NEW YORK —
Smartphone connectivity with aftermarket car audio systems will widen and deepen at next month’s ICES, where select suppliers will expand and improve connectivity to Android phones in a reflection of Android’s growing market share.
Dealers will also find an expanded selection of OEM navigation systems designed as factory-fit, factory-look replacements for OEM navigation systems, and more of the systems will be targeted to aftermarket dealers, not just to expediters.
Also at the show, Kenwood will unveil its first five head units incorporating software that simplifies and reduces the cost of integrating with a Ford Sync OEM infotainment system. The five head units will connect to a third-party integration module that bridges Kenwood heads with Ford Sync systems.
In expanding and improving connectivity to iPhones and iPod Touches:
* At least two more suppliers will make it possible to display maps from a navigation app running on an iPhone, joining JVC and Pioneer in offering this feature. At least one of the newcomers will enable control of the nav app from the head unit, as Pioneer’s AppRadio head unit does.
* Head-unit control of Pandora Internet radio on a USB-connected iPhone will expand to more head units, with at least three suppliers expanding their selection, and at least one adding the feature for the first time.
• At least one supplier will adopt what it called an advanced external mode to control most functions of select compatible apps running on a USB-connected iPhone, including navigation and traffic apps as well as select Internet radio apps. Pioneer’s AppRadio already controls select iPhone apps, including traffic and navigation.
• At least one supplier will adopt Mirror Link technology, the industry-standardized technology that enables compatible aftermarket and OEM head units to display the user interface, apps, and content of Mirror Link-compatible smartphones, the first of which is expected to become available in 2012 in the U.S. Mirror Link will be available on select Android and Symbian phones.
With MirrorLink, consumers will use their head unit’s touchscreen to control smartphone apps and functions in the same way that they would use the smartphone’s touchscreen to control apps and functions.
• At least one supplier could become the first aftermarket supplier in the U.S. to adopt iPod Out mode, which enables multimedia head units’ larger screens to display a user interface transferred from a connected iPod/iPhone. The feature has also begun to appear in OEM head units.
With iPod Out, head-unit control of iPods and iPhones operates faster compared with a head unit supplier’s proprietary iPod interface, one supplier said. The iPod Out menu appearing on the JVC head’s screen look like iPod Classic interfaces.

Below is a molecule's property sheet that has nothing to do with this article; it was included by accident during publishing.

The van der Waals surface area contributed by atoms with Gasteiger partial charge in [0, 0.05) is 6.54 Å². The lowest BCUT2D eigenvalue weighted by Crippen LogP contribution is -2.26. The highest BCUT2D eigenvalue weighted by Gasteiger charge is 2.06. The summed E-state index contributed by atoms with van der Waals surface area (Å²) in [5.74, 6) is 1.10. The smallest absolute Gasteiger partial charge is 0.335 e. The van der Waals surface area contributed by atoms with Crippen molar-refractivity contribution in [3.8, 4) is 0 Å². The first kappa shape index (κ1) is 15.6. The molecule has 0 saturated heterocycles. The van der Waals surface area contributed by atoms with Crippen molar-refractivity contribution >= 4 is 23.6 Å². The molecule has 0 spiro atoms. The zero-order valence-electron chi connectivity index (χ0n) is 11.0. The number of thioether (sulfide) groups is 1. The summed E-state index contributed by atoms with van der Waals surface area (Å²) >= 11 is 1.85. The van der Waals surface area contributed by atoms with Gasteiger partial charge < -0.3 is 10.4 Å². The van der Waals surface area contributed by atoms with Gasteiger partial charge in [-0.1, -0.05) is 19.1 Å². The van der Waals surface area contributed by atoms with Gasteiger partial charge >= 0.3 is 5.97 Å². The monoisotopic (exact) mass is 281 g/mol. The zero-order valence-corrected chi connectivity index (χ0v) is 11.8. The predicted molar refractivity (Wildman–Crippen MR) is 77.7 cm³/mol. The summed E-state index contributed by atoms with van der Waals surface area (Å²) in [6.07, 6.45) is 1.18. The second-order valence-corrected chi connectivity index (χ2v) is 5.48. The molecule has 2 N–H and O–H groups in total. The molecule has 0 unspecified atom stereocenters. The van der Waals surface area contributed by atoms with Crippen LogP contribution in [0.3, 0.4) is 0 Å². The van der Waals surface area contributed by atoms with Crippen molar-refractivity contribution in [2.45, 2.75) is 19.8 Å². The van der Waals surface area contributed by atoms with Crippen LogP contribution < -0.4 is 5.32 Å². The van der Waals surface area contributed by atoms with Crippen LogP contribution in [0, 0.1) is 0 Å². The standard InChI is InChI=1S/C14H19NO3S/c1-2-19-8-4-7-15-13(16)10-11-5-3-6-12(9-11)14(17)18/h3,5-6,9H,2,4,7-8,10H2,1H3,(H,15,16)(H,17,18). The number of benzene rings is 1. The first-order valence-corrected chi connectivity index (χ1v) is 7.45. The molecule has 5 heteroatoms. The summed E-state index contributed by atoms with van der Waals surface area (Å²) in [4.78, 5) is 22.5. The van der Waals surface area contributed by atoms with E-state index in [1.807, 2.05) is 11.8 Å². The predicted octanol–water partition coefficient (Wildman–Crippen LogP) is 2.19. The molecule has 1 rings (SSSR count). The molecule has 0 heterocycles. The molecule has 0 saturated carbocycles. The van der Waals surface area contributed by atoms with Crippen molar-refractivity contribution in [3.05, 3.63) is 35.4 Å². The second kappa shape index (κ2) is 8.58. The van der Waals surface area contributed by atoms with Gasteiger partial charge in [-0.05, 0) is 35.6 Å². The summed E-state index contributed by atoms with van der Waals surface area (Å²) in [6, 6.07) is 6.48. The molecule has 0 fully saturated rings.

With iPod Out, head units can also display album art in a larger format than album art appearing on other iPodcontrolling A/V head units.
In expanding and improving connectivity to Android and BlackBerry phones, at least four suppliers will combine Pandora software and Bluetooth’s serial port profile (SPP) to enable wireless head-unit control of almost every function of a Pandora app running on a BlackBerry or Android smartphone. The functions include play/pause, track skip, thumbs up/down, station-list menu for channel selection, and bookmark-list menu. On some heads, users will also be able to create Pandora stations.
With AVRCP, head-unit control of Pandora is limited to track skip and play/pause.
And at least two suppliers will upgrade their USB ports to control the selection of music stored on Android phones by title, artist, and album. One supplier will also enable selection by mood, and the other will enable selection by playlist, genre and composer when the phone is placed in mass-storage mode. From the phones, music streams over USB cable in native MP3, WMA and AAC format for decoding.
Some head units from Alpine already select music stored on USB-connected Android phones by folder and song title when the phone is switched to USB mass-storage mode. Songs are then streamed in native compressed-music formats for decoding by the head units.
At least one more supplier will add head-unit selection of music on a USB-connected Android phone when the phone is placed in mass-storage mode, joining Alpine in enabling selection by file folder and song title.
Also at the show a minimum of three more suppliers will incorporate a port that connects to the new Sirius XM universal tuner. Other suppliers are expected to expand their selection.
And there will be at least one more manufacturer that will launch its first mech-less head units, or digital media receivers, which lack CD player but will connect via USB to such sources as iPods/iPhones and USB memory sticks. They’ll also stream music via Bluetooth from smartphones, use SPP to wirelessly control an expanded selection of Pandora app functions on an Android phone.
With Kenwood’s Sync-compatible heads, installers will be able to replace factory head units and retain the Sync systems voice control over such factory features as connected media players plugged into the factory’s USB connection, outboard satellite-radio tuners, Bluetooth hands-free, and Bluetooth audio streaming. The install will also enable the Kenwood heads to display metadata from MP3 players connected to the factory USB port, and drivers will be able to use Sync’s voice control to control the Kenwood head’s source switching.